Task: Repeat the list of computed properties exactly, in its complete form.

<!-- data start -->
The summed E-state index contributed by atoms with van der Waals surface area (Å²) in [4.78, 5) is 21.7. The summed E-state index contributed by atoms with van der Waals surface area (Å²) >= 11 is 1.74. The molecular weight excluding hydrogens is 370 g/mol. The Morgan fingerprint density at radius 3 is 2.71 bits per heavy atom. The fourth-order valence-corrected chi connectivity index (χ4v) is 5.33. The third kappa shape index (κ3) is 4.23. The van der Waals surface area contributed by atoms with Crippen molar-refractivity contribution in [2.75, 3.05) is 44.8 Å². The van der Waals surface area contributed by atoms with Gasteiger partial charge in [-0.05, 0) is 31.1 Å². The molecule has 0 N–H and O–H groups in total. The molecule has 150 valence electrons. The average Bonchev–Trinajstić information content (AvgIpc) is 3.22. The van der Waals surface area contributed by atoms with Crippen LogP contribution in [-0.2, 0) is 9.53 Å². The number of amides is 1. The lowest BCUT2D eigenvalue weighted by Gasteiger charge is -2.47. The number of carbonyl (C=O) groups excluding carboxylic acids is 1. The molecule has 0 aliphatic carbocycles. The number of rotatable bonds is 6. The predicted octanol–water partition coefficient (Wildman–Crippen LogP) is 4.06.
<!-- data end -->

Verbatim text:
The summed E-state index contributed by atoms with van der Waals surface area (Å²) in [4.78, 5) is 21.7. The summed E-state index contributed by atoms with van der Waals surface area (Å²) >= 11 is 1.74. The molecular weight excluding hydrogens is 370 g/mol. The Morgan fingerprint density at radius 3 is 2.71 bits per heavy atom. The fourth-order valence-corrected chi connectivity index (χ4v) is 5.33. The third kappa shape index (κ3) is 4.23. The van der Waals surface area contributed by atoms with Crippen molar-refractivity contribution in [2.75, 3.05) is 44.8 Å². The van der Waals surface area contributed by atoms with Gasteiger partial charge in [-0.05, 0) is 31.1 Å². The molecule has 0 N–H and O–H groups in total. The molecule has 150 valence electrons. The average Bonchev–Trinajstić information content (AvgIpc) is 3.22. The van der Waals surface area contributed by atoms with Crippen LogP contribution in [-0.2, 0) is 9.53 Å². The number of amides is 1. The lowest BCUT2D eigenvalue weighted by Gasteiger charge is -2.47. The number of carbonyl (C=O) groups excluding carboxylic acids is 1. The molecule has 0 aliphatic carbocycles. The number of rotatable bonds is 6. The predicted octanol–water partition coefficient (Wildman–Crippen LogP) is 4.06.